Tuesday, May 23, 2017

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Over the past year, high-profile film festivals in the United States screened three times as many narrative films directed by men as by women. (Credit: SXSW Film Festival) Over the past year, high-profile film festivals in the United States screened three times as many narrative films directed by men as by women. (Credit: SXSW Film Festival)
 


Unequal Screen Time

An SDSU study shows high-profile film festivals screen films directed by women significantly less than those directed by men.
By SDSU News Team
 

Over the past year, high-profile film festivals in the United States screened three times as many narrative films, and almost twice as many documentaries, directed by men as by women, according to a new study released by Martha Lauzen, executive director of the Center for the Study of Women in Television and Film at San Diego State University.

The study, “Women in Independent Film, 2016-17,” monitors women’s representation on domestically and independently produced feature-length films screening at 23 festivals, including AFI Fest, Los Angeles Film Festival, New York Film Festival, SXSW Film Festival, and Tribeca Film Festival.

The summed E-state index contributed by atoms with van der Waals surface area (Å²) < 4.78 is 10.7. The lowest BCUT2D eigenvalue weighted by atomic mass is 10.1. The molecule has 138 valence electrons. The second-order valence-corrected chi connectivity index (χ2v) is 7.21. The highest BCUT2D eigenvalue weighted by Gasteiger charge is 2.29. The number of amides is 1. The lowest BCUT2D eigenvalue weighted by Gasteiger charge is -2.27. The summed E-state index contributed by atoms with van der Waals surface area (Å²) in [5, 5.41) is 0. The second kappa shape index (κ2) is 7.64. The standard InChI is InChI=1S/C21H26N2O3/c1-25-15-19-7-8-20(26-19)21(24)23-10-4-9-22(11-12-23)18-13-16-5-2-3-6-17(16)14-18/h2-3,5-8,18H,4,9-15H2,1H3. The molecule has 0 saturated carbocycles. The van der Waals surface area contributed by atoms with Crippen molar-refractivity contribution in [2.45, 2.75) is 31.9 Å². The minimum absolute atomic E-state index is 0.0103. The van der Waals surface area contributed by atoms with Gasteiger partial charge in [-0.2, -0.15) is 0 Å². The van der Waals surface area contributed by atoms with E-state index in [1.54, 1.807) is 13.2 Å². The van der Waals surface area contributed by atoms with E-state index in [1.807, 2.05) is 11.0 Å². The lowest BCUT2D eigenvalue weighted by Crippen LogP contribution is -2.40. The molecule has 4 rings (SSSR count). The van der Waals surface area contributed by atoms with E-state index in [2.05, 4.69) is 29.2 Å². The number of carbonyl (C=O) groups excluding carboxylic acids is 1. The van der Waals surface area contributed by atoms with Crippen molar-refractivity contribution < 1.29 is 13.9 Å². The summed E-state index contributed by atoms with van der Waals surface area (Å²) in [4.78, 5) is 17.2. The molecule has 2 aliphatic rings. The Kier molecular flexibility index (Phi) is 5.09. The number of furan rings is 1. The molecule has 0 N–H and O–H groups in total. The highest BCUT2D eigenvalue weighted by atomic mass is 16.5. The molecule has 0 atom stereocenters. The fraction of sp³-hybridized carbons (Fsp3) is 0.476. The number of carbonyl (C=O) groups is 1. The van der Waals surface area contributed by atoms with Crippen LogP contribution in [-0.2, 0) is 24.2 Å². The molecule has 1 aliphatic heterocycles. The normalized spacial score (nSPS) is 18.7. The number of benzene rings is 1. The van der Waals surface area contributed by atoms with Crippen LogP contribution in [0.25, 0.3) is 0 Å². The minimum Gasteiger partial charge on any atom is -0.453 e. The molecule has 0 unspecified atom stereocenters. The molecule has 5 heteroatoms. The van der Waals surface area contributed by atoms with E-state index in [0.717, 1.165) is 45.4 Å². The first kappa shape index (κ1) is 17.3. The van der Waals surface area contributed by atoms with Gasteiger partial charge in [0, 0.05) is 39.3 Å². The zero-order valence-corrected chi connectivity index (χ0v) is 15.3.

The festivals considered screened an average of six narrative films directed by at least one woman, compared with an average of 18 directed by men. Although behind-the-scenes women tend to enjoy higher employment rates on documentaries than on narrative features, the festivals screened an average of seven documentaries directed by women versus an average of 13 directed by men.

“The marketplace capital these high-profile festivals bestow on filmmakers and their films cannot be overstated,” Lauzen said. “They are an effective and proven apparatus for generating attention. Inclusion in these festivals provides the vital first step in the public life cycle of films with limited marketing resources, and can boost the reputation of their directors.”

On a positive note, films directed by at least one woman also had dramatically higher percentages of women working as writers, editors, and cinematographers.  For example, on films with female directors, women comprised 74 percent of writers, compared to just 7 percent on films with exclusively male directors.

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Related Articles:

The New York Times: Women Face Long Odds at U.S. Film Festivals, Study Finds

The Hollywood Reporter: Study Finds Major Festivals Continue to Screen More Films Directed by Men

USA Today: Women filmmakers: Opportunities not much better in indie films, study shows